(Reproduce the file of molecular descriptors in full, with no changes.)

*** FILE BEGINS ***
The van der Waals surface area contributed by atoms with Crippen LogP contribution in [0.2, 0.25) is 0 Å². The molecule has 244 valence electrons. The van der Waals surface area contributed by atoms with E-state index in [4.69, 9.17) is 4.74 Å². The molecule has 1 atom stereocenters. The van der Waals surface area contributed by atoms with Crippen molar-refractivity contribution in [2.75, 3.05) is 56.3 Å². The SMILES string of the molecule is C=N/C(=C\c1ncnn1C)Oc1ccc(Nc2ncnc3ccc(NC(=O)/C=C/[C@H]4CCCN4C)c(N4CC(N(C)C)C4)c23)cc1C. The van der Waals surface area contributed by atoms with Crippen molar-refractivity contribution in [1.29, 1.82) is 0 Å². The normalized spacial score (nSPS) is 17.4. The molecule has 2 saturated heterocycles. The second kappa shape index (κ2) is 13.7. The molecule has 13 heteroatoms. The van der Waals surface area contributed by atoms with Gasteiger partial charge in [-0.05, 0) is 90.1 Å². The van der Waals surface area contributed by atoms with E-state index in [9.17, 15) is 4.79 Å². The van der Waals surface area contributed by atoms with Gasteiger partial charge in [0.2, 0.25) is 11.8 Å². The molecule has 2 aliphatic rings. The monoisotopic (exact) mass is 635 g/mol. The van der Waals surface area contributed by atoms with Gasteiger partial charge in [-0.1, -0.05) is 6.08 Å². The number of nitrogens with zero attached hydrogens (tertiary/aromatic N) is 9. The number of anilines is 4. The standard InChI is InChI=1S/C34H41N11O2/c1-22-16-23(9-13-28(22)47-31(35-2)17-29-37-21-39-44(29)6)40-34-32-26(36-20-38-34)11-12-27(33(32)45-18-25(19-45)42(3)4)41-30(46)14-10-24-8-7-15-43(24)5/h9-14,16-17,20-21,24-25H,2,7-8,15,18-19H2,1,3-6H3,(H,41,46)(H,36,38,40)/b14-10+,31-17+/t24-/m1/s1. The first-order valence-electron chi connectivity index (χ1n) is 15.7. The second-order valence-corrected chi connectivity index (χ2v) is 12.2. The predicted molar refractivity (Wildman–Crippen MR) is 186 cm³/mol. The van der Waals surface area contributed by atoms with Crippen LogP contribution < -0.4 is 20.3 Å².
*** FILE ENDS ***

The van der Waals surface area contributed by atoms with Crippen LogP contribution in [0.2, 0.25) is 0 Å². The molecule has 244 valence electrons. The van der Waals surface area contributed by atoms with E-state index in [4.69, 9.17) is 4.74 Å². The molecule has 1 atom stereocenters. The van der Waals surface area contributed by atoms with Crippen molar-refractivity contribution in [2.75, 3.05) is 56.3 Å². The SMILES string of the molecule is C=N/C(=C\c1ncnn1C)Oc1ccc(Nc2ncnc3ccc(NC(=O)/C=C/[C@H]4CCCN4C)c(N4CC(N(C)C)C4)c23)cc1C. The van der Waals surface area contributed by atoms with Crippen molar-refractivity contribution in [1.29, 1.82) is 0 Å². The normalized spacial score (nSPS) is 17.4. The molecule has 2 saturated heterocycles. The second kappa shape index (κ2) is 13.7. The molecule has 13 heteroatoms. The van der Waals surface area contributed by atoms with Gasteiger partial charge in [-0.05, 0) is 90.1 Å². The van der Waals surface area contributed by atoms with E-state index in [9.17, 15) is 4.79 Å². The van der Waals surface area contributed by atoms with Gasteiger partial charge in [0.2, 0.25) is 11.8 Å². The molecule has 2 aliphatic rings. The monoisotopic (exact) mass is 635 g/mol. The van der Waals surface area contributed by atoms with Gasteiger partial charge in [-0.1, -0.05) is 6.08 Å². The number of nitrogens with zero attached hydrogens (tertiary/aromatic N) is 9. The number of anilines is 4. The standard InChI is InChI=1S/C34H41N11O2/c1-22-16-23(9-13-28(22)47-31(35-2)17-29-37-21-39-44(29)6)40-34-32-26(36-20-38-34)11-12-27(33(32)45-18-25(19-45)42(3)4)41-30(46)14-10-24-8-7-15-43(24)5/h9-14,16-17,20-21,24-25H,2,7-8,15,18-19H2,1,3-6H3,(H,41,46)(H,36,38,40)/b14-10+,31-17+/t24-/m1/s1. The first-order valence-electron chi connectivity index (χ1n) is 15.7. The second-order valence-corrected chi connectivity index (χ2v) is 12.2. The predicted molar refractivity (Wildman–Crippen MR) is 186 cm³/mol. The van der Waals surface area contributed by atoms with Crippen LogP contribution < -0.4 is 20.3 Å².